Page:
But Spring comes.  And it provides renewal for everyone... the sinner and the saint.  The imperfect reality of all we are.  It is absolutely freezing cold today.  It is sunny and windy.  But the ice in the heart of those around us (as Angaangaq would say) is melting.  Opening.  The Middle East is calling for democracy and the beauty of the human spirit to be recognized.  As we here debate cutting programs and budgets, without the mention of the US sacred cow -the military and the wars we wage- I meditate on the idea that hearts open through the cries of hearts around the world.  Maybe we will hear the cry for democracy... real democracy... and join our brethren in its call.

But for now, I must change bums, walk the dog, and got get the CSA share of veggies.  Because basic life goes on, and I am but a player on its stage...

Monday, January 17, 2011

The winter is finally settling in upon us, although storms are still heading south of here.  The promised big storm of Wednesday is now forecast for Northern Mass, leaving us stuck in an arctic blast of cold air.  And although the snow falls south of here, the winter progresses on, cold and a bit barren, and more like the Arctic after all...

The windows for the porch just arrived, and we'll be readying ourselves for the spring haul-over of the front porch, building a play room/comfortable space to watch the world go by.  As the Allen Lumber guys unloaded window after window after window, I realized how nice it is going to be to sit in that room, when it is a real room, with that cup of coffee or tea, staring out the windows at this little valley.  The most picturesque views of the world from here are to the North, and consequently, not ones we can see from most of the house.  Aidan has the best view, and when we someday replace Milo's window, so will he.  I often think of writing from Aidan's room, sitting where I finally put  his desk, hoping the view would inspire him to draw, or work on his school work, or do anything that isn't related to staring at his Ipod or the computer.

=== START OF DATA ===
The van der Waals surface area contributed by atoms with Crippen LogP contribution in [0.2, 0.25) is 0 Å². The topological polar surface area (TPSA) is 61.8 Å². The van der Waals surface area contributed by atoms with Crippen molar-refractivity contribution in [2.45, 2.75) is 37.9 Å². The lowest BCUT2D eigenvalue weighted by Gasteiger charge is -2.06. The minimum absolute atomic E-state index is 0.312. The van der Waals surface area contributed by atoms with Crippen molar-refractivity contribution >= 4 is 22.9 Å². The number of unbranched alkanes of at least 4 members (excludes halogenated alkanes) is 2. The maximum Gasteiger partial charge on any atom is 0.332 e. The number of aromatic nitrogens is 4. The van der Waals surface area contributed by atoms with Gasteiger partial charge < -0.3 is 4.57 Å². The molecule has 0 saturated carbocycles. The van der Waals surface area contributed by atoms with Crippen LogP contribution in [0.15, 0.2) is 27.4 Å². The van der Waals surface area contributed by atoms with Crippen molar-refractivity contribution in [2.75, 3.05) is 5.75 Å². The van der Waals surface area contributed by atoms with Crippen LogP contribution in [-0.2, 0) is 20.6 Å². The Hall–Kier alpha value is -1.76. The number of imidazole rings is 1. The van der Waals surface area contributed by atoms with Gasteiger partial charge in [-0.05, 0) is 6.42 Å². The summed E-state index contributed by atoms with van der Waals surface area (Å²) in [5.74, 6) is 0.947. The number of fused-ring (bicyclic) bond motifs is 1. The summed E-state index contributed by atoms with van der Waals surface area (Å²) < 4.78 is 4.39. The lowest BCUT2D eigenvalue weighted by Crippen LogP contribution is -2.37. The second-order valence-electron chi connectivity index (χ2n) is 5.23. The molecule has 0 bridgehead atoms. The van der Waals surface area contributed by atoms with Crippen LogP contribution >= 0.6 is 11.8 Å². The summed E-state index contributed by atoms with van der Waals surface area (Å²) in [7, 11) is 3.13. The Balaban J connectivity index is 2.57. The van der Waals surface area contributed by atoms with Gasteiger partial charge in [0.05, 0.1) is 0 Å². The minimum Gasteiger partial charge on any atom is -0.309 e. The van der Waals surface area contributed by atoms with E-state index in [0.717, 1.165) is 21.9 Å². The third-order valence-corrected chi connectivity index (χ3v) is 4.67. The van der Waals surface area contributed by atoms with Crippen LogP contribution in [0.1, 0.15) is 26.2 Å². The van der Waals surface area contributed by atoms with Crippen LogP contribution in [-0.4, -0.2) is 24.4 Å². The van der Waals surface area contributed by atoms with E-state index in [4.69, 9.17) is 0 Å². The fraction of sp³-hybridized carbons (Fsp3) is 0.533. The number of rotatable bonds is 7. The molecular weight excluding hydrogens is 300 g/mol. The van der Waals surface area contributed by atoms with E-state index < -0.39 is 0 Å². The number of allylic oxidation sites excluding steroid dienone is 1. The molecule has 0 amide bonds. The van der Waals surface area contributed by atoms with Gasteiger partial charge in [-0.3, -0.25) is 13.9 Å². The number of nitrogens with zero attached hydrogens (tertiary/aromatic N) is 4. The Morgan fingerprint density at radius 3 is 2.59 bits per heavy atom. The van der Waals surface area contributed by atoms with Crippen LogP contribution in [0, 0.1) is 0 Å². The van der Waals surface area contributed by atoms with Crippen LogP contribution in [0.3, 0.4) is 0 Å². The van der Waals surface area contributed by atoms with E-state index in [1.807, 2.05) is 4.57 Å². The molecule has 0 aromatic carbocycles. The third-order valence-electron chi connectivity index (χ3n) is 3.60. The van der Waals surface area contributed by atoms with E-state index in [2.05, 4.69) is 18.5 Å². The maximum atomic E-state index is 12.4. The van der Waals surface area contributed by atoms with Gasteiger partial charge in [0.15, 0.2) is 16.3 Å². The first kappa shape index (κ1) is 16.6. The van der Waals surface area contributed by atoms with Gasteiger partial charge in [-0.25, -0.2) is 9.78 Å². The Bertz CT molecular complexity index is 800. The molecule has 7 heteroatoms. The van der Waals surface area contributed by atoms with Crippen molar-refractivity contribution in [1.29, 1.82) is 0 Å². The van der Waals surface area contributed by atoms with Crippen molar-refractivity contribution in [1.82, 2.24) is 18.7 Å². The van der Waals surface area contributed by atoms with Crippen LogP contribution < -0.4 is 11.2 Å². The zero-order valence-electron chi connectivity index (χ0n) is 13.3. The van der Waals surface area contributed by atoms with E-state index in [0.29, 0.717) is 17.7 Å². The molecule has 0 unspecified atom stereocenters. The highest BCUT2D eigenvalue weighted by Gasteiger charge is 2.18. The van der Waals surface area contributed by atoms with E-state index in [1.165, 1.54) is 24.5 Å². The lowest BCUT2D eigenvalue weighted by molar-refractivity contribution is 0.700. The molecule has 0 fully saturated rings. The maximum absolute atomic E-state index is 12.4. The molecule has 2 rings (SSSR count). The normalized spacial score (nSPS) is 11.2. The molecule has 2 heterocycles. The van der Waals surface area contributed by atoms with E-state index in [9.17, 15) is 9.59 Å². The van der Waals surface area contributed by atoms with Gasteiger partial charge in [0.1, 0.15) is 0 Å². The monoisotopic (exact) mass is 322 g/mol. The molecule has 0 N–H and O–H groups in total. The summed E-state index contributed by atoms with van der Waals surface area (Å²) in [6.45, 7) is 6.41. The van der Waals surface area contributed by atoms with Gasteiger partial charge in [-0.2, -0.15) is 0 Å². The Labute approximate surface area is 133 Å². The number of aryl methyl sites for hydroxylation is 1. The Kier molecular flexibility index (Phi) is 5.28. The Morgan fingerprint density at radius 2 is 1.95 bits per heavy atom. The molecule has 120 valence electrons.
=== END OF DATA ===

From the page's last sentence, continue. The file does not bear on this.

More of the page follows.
We're settling back into our routines after the start of the new year, and I especially am finding some satisfaction in working out in Greensboro.  I am glad I don't have to go every day, and that I don't have to get sucked into the drama of a small work place, although I still hear a lot of it from there, from Sterling, from the Center for Northern Studies.  But from my safe, quiet, little perch at home, I get to go out into the world once a week and enjoy the company of others.  And do what I do, and what I do well.  It is such a stretch for me to provide childcare at home because I want the comfort of a classroom, and supplies, and "areas of interest" and coworkers.  And it is sometimes frustrating for me there to see people have all those things, and not make the most of them.  But mostly, it is an enjoyable, sweet time.  When I don't think about having to get up at 5:30 to be there by 7, and when I also don't think about the fact that when I leave, I have to get the big  kids to Waterbury to meet their dad, so I won't actually be home eating dinner until about 8pm... then I have fun.